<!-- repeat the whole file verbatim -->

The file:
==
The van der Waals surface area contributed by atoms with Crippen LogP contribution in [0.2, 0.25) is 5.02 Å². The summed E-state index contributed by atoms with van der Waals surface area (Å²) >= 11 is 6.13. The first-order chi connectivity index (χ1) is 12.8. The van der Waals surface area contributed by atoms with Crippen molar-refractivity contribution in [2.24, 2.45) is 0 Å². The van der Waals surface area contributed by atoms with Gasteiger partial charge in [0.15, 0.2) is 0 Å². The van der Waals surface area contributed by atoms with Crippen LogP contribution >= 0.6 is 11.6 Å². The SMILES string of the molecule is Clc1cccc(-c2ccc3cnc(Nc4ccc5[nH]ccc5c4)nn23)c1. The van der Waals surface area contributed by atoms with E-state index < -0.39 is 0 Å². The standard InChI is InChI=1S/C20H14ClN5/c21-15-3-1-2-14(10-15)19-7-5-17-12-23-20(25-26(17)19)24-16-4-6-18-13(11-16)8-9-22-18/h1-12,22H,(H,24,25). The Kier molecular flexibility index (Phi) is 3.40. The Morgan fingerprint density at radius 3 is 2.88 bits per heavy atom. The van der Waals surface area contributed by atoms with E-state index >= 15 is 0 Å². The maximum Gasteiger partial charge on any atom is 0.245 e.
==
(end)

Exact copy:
The van der Waals surface area contributed by atoms with Crippen LogP contribution in [0.2, 0.25) is 5.02 Å². The summed E-state index contributed by atoms with van der Waals surface area (Å²) >= 11 is 6.13. The first-order chi connectivity index (χ1) is 12.8. The van der Waals surface area contributed by atoms with Crippen molar-refractivity contribution in [2.24, 2.45) is 0 Å². The van der Waals surface area contributed by atoms with Gasteiger partial charge in [0.15, 0.2) is 0 Å². The van der Waals surface area contributed by atoms with Crippen LogP contribution >= 0.6 is 11.6 Å². The SMILES string of the molecule is Clc1cccc(-c2ccc3cnc(Nc4ccc5[nH]ccc5c4)nn23)c1. The van der Waals surface area contributed by atoms with E-state index < -0.39 is 0 Å². The standard InChI is InChI=1S/C20H14ClN5/c21-15-3-1-2-14(10-15)19-7-5-17-12-23-20(25-26(17)19)24-16-4-6-18-13(11-16)8-9-22-18/h1-12,22H,(H,24,25). The Kier molecular flexibility index (Phi) is 3.40. The Morgan fingerprint density at radius 3 is 2.88 bits per heavy atom. The van der Waals surface area contributed by atoms with E-state index >= 15 is 0 Å². The maximum Gasteiger partial charge on any atom is 0.245 e.